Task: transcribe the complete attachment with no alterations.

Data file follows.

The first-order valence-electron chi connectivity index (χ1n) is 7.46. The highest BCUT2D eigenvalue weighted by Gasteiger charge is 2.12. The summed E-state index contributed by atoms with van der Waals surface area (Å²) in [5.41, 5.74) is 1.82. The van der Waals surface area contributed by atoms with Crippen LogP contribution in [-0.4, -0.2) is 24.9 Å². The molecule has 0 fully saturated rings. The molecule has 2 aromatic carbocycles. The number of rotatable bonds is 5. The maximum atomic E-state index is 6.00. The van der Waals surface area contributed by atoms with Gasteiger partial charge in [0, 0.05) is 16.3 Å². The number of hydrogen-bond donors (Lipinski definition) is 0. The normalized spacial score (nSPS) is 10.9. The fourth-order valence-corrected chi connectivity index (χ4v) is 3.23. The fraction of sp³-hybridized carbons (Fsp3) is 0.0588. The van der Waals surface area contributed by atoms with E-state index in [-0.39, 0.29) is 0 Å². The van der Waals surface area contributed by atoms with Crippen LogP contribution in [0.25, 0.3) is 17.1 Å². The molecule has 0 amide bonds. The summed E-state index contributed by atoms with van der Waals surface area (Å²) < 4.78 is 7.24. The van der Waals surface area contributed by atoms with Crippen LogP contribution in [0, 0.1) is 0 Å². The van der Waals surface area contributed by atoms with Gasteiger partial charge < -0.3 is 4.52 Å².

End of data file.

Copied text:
The first-order valence-electron chi connectivity index (χ1n) is 7.46. The highest BCUT2D eigenvalue weighted by Gasteiger charge is 2.12. The summed E-state index contributed by atoms with van der Waals surface area (Å²) in [5.41, 5.74) is 1.82. The van der Waals surface area contributed by atoms with Crippen LogP contribution in [-0.4, -0.2) is 24.9 Å². The molecule has 0 fully saturated rings. The molecule has 2 aromatic carbocycles. The number of rotatable bonds is 5. The maximum atomic E-state index is 6.00. The van der Waals surface area contributed by atoms with Gasteiger partial charge in [0, 0.05) is 16.3 Å². The number of hydrogen-bond donors (Lipinski definition) is 0. The normalized spacial score (nSPS) is 10.9. The fourth-order valence-corrected chi connectivity index (χ4v) is 3.23. The fraction of sp³-hybridized carbons (Fsp3) is 0.0588. The van der Waals surface area contributed by atoms with E-state index in [-0.39, 0.29) is 0 Å². The van der Waals surface area contributed by atoms with Crippen LogP contribution in [0.25, 0.3) is 17.1 Å². The molecule has 0 amide bonds. The summed E-state index contributed by atoms with van der Waals surface area (Å²) < 4.78 is 7.24. The van der Waals surface area contributed by atoms with Crippen LogP contribution in [0, 0.1) is 0 Å². The van der Waals surface area contributed by atoms with Gasteiger partial charge < -0.3 is 4.52 Å².